05 Jan IPod, I Run: The technology of weight loss
If you pledged to lose weight in 2005, you’re not alone. It’s estimated that more than 100 million Americans (and more than 2 million Wisconsinites) made a New Year’s resolution to lose weight in 2005.
The majority of Americans make a health and fitness resolution of some sort – and 38 percent of Americans who set a resolution (according to GNC in 2001) set out to lose weight as a primary goal for the New Year. Just over 12 months ago, and nearly 50 pounds ago, I made this resolution.
I was able to accomplish my goal to lose weight, improve my diet and increase my level of fitness in 2004 with a combination of perseverance and technology. While you’ll need to supply the former yourself, it’s a great time to share my experience with the later – the technology that helped me lose and maintain weight in 2004.
I began my trek to fitness by purchasing a treadmill, with the hope that outlaying around $800 would be the incentive I needed to get off the couch and begin a regular routine of jogging. As it turned out, “jogging” was a generous description. Pushing 215 pounds with almost no regular physical activity. I had to start out walking and build up level of skill – and interest – in jogging over time.
IFit.com: A good start
As someone who’s admittedly interested (and perhaps addicted) to technology, I found a ProForm treadmill that included support for IFit, a Web site that assesses your level of fitness and streams customized workouts to your treadmill over the internet. The workouts, prepared by certified fitness instructors, control the speed and incline of your treadmill workout with synchronized video, music, and encouragement from your selected IFit instructor.
Ifit provides treadmill, bike, elliptical trainer, and stepper workouts that synchronize with compatible fitness equipment. The site also provides strength training and yoga instruction. IFit costs $10 to $15 a month and includes workouts that can be streamed or downloaded from the site.
Atkins.com: A good diet
In 2004, after more than five years as a vegetarian, I embraced the Atkins low-carb lifestyle as part of my strategy for weight loss. I selected the Atkins diet over the South Beach diet and other alternatives because the Atkins Web site provides all of the information you need to follow their diet. I didn’t have to subscribe or purchase any books to get started.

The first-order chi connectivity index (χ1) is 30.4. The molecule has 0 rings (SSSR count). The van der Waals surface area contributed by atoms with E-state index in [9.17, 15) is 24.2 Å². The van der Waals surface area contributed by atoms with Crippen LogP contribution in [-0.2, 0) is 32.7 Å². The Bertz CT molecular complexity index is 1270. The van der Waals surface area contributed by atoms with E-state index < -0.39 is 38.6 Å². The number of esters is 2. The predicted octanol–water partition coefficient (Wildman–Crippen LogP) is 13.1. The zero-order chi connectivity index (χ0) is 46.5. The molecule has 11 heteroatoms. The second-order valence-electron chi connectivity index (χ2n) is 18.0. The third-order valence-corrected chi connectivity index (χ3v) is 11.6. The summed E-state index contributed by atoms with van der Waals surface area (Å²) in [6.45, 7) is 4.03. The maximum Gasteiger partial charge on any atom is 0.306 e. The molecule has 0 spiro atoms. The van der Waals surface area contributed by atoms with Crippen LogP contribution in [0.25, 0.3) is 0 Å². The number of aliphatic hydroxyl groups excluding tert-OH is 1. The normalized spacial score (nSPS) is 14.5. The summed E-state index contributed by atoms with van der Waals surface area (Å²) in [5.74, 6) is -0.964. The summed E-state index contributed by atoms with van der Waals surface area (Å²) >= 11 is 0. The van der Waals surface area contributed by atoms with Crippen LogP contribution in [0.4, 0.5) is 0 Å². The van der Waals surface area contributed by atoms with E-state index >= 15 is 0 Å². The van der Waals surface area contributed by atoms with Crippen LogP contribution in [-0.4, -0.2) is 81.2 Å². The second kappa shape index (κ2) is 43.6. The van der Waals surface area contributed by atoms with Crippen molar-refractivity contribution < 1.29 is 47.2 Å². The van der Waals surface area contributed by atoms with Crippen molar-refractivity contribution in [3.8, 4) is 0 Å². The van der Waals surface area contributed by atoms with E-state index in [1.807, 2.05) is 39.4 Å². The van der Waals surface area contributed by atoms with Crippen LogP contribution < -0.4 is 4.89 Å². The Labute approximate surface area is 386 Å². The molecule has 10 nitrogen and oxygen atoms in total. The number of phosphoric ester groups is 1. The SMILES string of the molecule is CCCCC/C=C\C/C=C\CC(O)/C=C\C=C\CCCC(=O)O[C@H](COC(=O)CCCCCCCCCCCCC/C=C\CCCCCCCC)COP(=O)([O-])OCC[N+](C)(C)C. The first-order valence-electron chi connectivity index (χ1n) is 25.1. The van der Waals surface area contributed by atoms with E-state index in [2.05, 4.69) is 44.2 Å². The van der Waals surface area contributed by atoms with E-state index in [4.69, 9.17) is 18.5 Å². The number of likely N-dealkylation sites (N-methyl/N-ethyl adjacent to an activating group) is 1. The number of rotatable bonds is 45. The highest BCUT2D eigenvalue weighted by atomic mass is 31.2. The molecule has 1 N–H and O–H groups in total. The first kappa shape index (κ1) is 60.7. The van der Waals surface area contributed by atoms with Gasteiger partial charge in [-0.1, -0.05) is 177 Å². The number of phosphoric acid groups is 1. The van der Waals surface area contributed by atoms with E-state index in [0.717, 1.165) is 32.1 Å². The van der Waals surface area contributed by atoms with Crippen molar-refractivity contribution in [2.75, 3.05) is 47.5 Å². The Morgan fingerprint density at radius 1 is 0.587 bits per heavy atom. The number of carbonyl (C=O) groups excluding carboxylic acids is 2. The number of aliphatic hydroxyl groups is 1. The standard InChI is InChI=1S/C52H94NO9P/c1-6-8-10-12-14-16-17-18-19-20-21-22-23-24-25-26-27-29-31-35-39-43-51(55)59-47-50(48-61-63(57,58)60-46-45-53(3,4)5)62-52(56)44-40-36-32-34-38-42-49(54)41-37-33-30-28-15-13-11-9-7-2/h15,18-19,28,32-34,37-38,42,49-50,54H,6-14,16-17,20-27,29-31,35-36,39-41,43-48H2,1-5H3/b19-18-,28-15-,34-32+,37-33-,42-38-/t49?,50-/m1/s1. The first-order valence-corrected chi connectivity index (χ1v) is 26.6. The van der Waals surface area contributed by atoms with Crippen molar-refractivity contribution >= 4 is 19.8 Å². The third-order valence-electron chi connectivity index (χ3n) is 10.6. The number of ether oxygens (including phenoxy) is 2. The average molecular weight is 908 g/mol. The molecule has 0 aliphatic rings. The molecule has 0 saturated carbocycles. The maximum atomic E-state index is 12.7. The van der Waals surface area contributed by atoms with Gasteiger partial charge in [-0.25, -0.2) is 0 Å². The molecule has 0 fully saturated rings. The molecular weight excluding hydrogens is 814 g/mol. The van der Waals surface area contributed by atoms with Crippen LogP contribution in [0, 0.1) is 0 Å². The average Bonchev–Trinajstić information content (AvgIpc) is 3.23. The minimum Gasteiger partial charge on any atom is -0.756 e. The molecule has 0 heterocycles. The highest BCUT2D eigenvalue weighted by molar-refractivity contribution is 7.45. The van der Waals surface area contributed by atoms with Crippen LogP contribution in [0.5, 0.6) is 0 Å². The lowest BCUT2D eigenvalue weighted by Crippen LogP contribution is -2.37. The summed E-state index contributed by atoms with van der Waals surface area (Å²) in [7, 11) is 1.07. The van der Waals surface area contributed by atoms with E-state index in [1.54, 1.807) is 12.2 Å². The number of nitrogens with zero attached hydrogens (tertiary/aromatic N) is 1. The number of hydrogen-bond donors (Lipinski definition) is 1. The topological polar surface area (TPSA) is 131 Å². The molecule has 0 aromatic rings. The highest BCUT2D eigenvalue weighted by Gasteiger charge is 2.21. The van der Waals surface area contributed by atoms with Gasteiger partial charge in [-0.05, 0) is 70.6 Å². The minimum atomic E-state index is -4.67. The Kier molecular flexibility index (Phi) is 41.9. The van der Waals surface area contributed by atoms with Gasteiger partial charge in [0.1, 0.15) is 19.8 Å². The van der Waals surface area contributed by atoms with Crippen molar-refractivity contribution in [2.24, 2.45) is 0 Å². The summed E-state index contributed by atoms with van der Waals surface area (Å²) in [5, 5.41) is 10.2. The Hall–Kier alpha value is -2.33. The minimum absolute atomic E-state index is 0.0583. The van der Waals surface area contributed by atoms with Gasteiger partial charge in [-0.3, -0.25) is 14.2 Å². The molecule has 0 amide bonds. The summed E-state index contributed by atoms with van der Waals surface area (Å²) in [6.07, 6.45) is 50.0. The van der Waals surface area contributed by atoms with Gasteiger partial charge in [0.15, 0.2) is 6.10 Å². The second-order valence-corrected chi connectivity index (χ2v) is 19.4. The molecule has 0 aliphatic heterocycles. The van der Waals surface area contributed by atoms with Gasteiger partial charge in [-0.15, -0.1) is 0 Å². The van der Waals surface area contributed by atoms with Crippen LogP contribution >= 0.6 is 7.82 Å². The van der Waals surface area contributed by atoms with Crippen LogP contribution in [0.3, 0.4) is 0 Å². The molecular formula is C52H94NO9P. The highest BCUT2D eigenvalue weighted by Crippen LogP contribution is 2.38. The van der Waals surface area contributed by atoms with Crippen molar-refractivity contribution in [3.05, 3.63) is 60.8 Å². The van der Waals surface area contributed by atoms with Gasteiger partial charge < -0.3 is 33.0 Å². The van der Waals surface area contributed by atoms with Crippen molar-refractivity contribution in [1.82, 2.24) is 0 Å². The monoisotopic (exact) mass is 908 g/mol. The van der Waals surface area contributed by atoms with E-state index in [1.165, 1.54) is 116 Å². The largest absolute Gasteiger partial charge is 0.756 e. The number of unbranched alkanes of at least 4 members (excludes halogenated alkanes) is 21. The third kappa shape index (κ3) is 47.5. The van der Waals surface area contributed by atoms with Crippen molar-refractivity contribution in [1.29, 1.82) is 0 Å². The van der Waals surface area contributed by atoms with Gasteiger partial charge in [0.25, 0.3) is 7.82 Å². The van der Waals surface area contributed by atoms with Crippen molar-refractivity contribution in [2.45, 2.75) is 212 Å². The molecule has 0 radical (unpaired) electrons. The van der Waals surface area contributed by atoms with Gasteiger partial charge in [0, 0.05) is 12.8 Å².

Ipod + Audible.com = Nirvana
Without my iPod I don’t think I’d be able to maintain the level of fitness through running that I’ve been able to achieve in 2004. Although I’ve loaded a hundred or so of my favorite albums onto my iPod, and the iPod mini that I replaced my original iPod with, I find myself using it almost exclusively for “reading.” For $15 per month, I subscribe to two books per month from Audible.com. By selecting books that average 8 or more hours each, I’m able to listen to novels while I run. Averaging a speed of 5 miles per hour, its possible to run 20 miles per week on two eight-hour books.
The complete workout
To meet my 2004 goal, I used IFit regularly for six months to increase my confidence and ability for running. After that, I was more interested in running outdoors and became bored with treadmill-based workouts. I purchased one of IFit’s CD training sets for 5k and 10k runs and hit the outdoors. Now, although I run more than 20 miles per week, I rarely use the treadmill.
The Atkins diet combined with regular workouts gave my 2004 goal a jump start. I averaged about 5 pounds of maintainable weight loss each month. With only a few pizza or bread inspired relapses, I was able to eventually reach my target weight of 165 and changed from a “carb-restricted” lifestyle to one that merely “carb aware.”
Other technology-oriented fitness tools I use include a Timex bodylink system that monitors my speed, distance and heart rate while I work out. This allows me to vary my running routes and keep an accurate record of my distances.
Heart-rate monitors, such as the one incorporated in my bodylink system, are reasonably inexpensive and any exerciser can use them. Monitors provide guidelines for safe exercising intensities based on your age and fitness level. They also help you understand your body’s level of endurance and avoid overtraining. For example, a resting heart rate that is 10 percent higher than normal for several consecutive days can be an indication that a person hasn’t recovered appropriately from the previous training.
I’ve also become an active user of Active.com, a Web site that makes it easy to find local fun runs, races, and athletic events in your area and allows you to register for many of the events online. I’ve found that registering and preparing for 3 or 4 events throughout the year increases my day-to-day commitment to working out.
Why is the day-to-day commitment so important after I’ve met my 2004 goal? My 2005 New Year’s resolution is to run my first marathon.
The opinions expressed herein or statements made in the above column are solely those of the author, & do not necessarily reflect the views of Wisconsin Technology Network, LLC. (WTN). WTN, LLC accepts no legal liability or responsibility for any claims made or opinions expressed herein.